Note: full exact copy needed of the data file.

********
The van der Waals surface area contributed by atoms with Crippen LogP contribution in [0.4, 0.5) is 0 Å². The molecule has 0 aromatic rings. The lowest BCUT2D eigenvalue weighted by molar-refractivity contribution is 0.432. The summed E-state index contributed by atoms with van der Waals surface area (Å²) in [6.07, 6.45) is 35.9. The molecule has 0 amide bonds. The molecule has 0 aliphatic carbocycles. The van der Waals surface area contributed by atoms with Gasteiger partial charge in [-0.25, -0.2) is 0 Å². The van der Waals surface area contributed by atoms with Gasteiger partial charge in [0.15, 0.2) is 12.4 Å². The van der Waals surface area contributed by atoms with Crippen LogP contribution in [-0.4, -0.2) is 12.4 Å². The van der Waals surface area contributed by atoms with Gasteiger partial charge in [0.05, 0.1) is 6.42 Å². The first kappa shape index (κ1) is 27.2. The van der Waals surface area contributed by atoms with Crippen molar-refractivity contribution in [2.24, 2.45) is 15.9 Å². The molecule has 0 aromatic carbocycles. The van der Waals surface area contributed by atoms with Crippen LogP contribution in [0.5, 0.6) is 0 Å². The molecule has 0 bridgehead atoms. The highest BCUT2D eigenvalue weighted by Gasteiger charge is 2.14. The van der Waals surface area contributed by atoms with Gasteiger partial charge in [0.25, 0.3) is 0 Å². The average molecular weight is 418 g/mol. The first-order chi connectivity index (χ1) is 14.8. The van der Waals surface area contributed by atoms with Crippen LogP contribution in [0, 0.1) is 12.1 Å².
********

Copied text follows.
The van der Waals surface area contributed by atoms with Crippen LogP contribution in [0.4, 0.5) is 0 Å². The molecule has 0 aromatic rings. The lowest BCUT2D eigenvalue weighted by molar-refractivity contribution is 0.432. The summed E-state index contributed by atoms with van der Waals surface area (Å²) in [6.07, 6.45) is 35.9. The molecule has 0 amide bonds. The molecule has 0 aliphatic carbocycles. The van der Waals surface area contributed by atoms with Gasteiger partial charge in [-0.25, -0.2) is 0 Å². The van der Waals surface area contributed by atoms with Gasteiger partial charge in [0.15, 0.2) is 12.4 Å². The van der Waals surface area contributed by atoms with Crippen LogP contribution in [-0.4, -0.2) is 12.4 Å². The van der Waals surface area contributed by atoms with Gasteiger partial charge in [0.05, 0.1) is 6.42 Å². The first kappa shape index (κ1) is 27.2. The van der Waals surface area contributed by atoms with Crippen molar-refractivity contribution in [2.24, 2.45) is 15.9 Å². The molecule has 0 aromatic carbocycles. The van der Waals surface area contributed by atoms with Crippen LogP contribution in [0.5, 0.6) is 0 Å². The molecule has 0 bridgehead atoms. The highest BCUT2D eigenvalue weighted by Gasteiger charge is 2.14. The van der Waals surface area contributed by atoms with Gasteiger partial charge in [0.25, 0.3) is 0 Å². The average molecular weight is 418 g/mol. The first-order chi connectivity index (χ1) is 14.8. The van der Waals surface area contributed by atoms with Crippen LogP contribution in [0, 0.1) is 12.1 Å².